Editor's note: Based in New York, Tim Kenyon is vice president, consulting in the Consumer Life division of research firm GfK. 

Identifying consumer trends before they reach critical mass is a challenge – part art and part science. Today’s consumers are more confident, demanding and dynamic; their world moves at unprecedented speeds and their relationships with brands are constantly evolving. 

When we do find that new, emerging movement – one that illuminates untapped consumer needs and desires – we may have the beginnings of a great new product line or an award-winning ad campaign. But unearthing a trend is truly just half the battle; unless our story speaks to leaders throughout the organization, this great new discovery may never grow up to be anything but a theory – a great notion that ultimately leads nowhere.

To become truly impactful, trends need structure and context. One trend, discovered and presented in isolation, is not nearly as convincing as a “family” – a series of interconnected trends, possibly based on different sources, that holistically describe all the issues impacting consumers.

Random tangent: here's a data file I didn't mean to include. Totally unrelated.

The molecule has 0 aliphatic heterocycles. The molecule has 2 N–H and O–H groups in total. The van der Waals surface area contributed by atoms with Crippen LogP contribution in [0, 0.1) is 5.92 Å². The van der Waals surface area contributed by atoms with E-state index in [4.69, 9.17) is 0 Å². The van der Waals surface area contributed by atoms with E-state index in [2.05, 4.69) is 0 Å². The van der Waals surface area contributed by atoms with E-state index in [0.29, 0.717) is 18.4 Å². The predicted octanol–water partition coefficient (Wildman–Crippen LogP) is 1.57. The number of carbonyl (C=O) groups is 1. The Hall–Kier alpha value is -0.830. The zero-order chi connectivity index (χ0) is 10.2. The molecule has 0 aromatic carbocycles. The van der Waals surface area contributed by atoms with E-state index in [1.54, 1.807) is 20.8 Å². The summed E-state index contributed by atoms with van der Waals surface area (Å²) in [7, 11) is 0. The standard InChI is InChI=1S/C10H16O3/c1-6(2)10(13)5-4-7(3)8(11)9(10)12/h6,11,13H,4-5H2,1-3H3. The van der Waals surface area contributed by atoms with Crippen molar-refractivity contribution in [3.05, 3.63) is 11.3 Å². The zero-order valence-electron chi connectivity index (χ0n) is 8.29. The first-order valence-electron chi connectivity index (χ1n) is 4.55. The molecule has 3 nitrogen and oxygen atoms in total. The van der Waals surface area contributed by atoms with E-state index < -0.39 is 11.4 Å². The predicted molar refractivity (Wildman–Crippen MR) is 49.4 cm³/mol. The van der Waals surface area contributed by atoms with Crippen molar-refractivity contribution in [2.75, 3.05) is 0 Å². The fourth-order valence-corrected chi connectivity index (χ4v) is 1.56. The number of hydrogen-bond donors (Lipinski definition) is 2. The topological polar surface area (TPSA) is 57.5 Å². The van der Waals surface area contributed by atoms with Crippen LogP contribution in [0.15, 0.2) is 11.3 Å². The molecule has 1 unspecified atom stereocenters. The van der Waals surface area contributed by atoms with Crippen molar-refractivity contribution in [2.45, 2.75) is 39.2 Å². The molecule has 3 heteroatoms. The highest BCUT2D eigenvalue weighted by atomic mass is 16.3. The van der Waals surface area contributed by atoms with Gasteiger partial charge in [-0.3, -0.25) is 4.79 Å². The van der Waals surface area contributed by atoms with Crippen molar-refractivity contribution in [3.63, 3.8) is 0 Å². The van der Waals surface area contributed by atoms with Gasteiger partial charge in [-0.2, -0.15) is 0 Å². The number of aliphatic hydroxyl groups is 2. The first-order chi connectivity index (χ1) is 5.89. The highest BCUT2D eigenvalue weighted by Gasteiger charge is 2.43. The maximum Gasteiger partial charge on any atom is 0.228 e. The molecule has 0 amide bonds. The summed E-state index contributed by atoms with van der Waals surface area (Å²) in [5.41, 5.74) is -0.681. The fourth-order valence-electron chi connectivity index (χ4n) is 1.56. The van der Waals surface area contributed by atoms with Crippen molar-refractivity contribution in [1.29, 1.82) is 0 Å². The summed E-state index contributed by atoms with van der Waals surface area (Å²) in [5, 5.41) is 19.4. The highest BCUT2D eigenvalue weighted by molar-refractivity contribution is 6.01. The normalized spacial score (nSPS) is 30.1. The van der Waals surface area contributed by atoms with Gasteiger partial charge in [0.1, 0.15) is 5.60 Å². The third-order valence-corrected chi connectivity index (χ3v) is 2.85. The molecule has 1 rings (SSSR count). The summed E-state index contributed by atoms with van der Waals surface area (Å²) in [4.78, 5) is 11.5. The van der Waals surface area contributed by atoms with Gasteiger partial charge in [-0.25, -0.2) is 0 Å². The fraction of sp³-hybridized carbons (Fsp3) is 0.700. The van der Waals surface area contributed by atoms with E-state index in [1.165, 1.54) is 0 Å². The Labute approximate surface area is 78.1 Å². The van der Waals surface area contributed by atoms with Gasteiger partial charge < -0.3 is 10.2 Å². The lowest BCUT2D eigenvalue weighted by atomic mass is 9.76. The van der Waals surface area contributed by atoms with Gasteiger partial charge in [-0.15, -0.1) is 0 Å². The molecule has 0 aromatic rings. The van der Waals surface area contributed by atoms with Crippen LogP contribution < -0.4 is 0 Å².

Take the automotive industry. Multiple trends are impacting this crucial sector – from automation and technology to environmental regulations, to shifting attitudes towards car ownership and even changes in urban planning. Having watched these trends taking shape and knowing how they might interact, the most successful automotive companies now see themselves in the business of mobility (moving people) not just “selling cars.” They recognized the signals that were whispering that change is coming and they are now adapting to how people want to travel, today and in the future.

Over the past decade, many successful companies have been able to recognize trends before they hit critical mass – like the rise of environmental concern and eco-citizenship, which brought us success stories such as Tesl...